Patterson v. SeibenhenerAnnotate this Case
137 So. 2d 758 (1962)
Gladis PATTERSON et al. v. Luther H. SEIBENHENER.
6 Div. 651.
Supreme Court of Alabama.
February 1, 1962.
*759 St. John & St. John, Cullman, for appellants.
Thos. A. Smith, Jr., and Robt. A. Sapp, Cullman, for appellee.
This appeal challenges the action of the trial court in refusing the affirmative charge requested by appellants on the two negligence counts contained in the complaint.
The record discloses that Luther S. Seibenhener, appellee, was a passenger in a pickup truck belonging to his employers, and was being transported from the site of a construction job in Fayette County, Alabama, to his home in Cullman County. He was accompanied by two fellow employees, J. D. Pinkard, and the driver, Gladis Patterson, one of the defendants below. The three men traveled together to Fayette County that same morning but had stopped working shortly after noon because of rain. En route back from the job site and approximately four miles north of Berry, Alabama, the truck slid off the highway and appellee received personal injuries.
Plaintiff, appellee, filed suit in the Circuit Court of Cullman, County, Alabama, in three counts. Count I charged defendants with negligence and alleged that "Plaintiff was a passenger for consideration"; Count II charged the defendants with wanton misconduct in injuring the plaintiff, a passenger for consideration; and Count III also charged defendants with negligence and alleged that "the plaintiff was a passenger, not subject to the Guest Act of Alabama". At the close of the testimony the appellants requested the general affirmative charge in connection with Counts I and III. This was refused and the case submitted to the jury *760 on all three counts, without objection being taken to the oral charge of the Court. The jury returned a general verdict in favor of plaintiff, assessing certain damages against defendants.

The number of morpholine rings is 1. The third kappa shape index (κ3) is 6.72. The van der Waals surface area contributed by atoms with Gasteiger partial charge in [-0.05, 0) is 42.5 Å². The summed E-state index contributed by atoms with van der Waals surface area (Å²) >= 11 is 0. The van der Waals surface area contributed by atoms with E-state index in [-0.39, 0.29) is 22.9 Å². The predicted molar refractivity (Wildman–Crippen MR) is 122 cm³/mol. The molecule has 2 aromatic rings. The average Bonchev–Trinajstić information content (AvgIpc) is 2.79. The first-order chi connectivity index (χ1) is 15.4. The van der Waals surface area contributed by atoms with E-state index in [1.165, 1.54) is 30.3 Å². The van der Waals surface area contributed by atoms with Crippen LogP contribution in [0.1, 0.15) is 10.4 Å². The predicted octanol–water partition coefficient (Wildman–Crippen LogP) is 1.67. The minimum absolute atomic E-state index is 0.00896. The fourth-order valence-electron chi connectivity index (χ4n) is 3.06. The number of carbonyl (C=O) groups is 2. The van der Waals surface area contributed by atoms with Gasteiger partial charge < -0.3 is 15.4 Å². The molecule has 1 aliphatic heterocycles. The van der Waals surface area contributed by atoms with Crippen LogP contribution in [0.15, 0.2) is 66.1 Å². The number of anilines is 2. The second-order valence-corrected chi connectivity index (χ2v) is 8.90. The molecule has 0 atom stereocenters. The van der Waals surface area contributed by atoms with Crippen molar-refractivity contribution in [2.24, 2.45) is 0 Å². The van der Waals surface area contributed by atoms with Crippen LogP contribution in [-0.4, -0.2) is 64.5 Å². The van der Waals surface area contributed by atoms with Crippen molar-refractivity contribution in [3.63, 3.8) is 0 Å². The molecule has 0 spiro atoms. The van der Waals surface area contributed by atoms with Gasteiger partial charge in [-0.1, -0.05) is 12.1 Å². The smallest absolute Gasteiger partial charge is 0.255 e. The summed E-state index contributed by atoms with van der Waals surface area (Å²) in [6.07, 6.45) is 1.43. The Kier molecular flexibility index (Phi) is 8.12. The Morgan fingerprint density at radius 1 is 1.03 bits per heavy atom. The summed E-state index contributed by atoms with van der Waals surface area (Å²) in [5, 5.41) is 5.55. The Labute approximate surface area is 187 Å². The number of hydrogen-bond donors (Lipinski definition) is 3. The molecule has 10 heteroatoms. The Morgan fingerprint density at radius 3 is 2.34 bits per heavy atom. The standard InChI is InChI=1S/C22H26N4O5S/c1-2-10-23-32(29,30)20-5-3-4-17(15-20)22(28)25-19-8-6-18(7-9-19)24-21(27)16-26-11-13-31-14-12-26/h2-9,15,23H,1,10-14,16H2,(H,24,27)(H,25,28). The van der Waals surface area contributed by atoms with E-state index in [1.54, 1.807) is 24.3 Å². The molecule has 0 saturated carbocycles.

Appellants insist that the trial Court committed reversible error in refusing the affirmative charge in connection with the negligence counts, on the theory that the appellee's own negligence contributed to his injury, and insist that contributory negligence on the part of appellee was established as a matter of law inasmuch as he and others testified that the driver of the truck was driving on wet, slippery roads during rain, at a rate of speed in excess of 65 miles per hour and the appellee's only effort to protect himself against the danger inherent in this situation was to protest to the driver, when they started the trip, by saying, "By all means take it easy. We've got plenty of time."
It is axiomatic that the only justification for a directed verdict is when the testimony will support no other, and if there is a scintilla of evidence or reasonable inference therefrom adverse to the party requesting it, the same should be refused. 18A Ala.Dig., Trial, (1); Birmingham Elec. Co. v. Bailey, 31 Ala.App. 275, 15 So. 2d 465, cert. den. 244 Ala. 671, 15 So. 2d 469.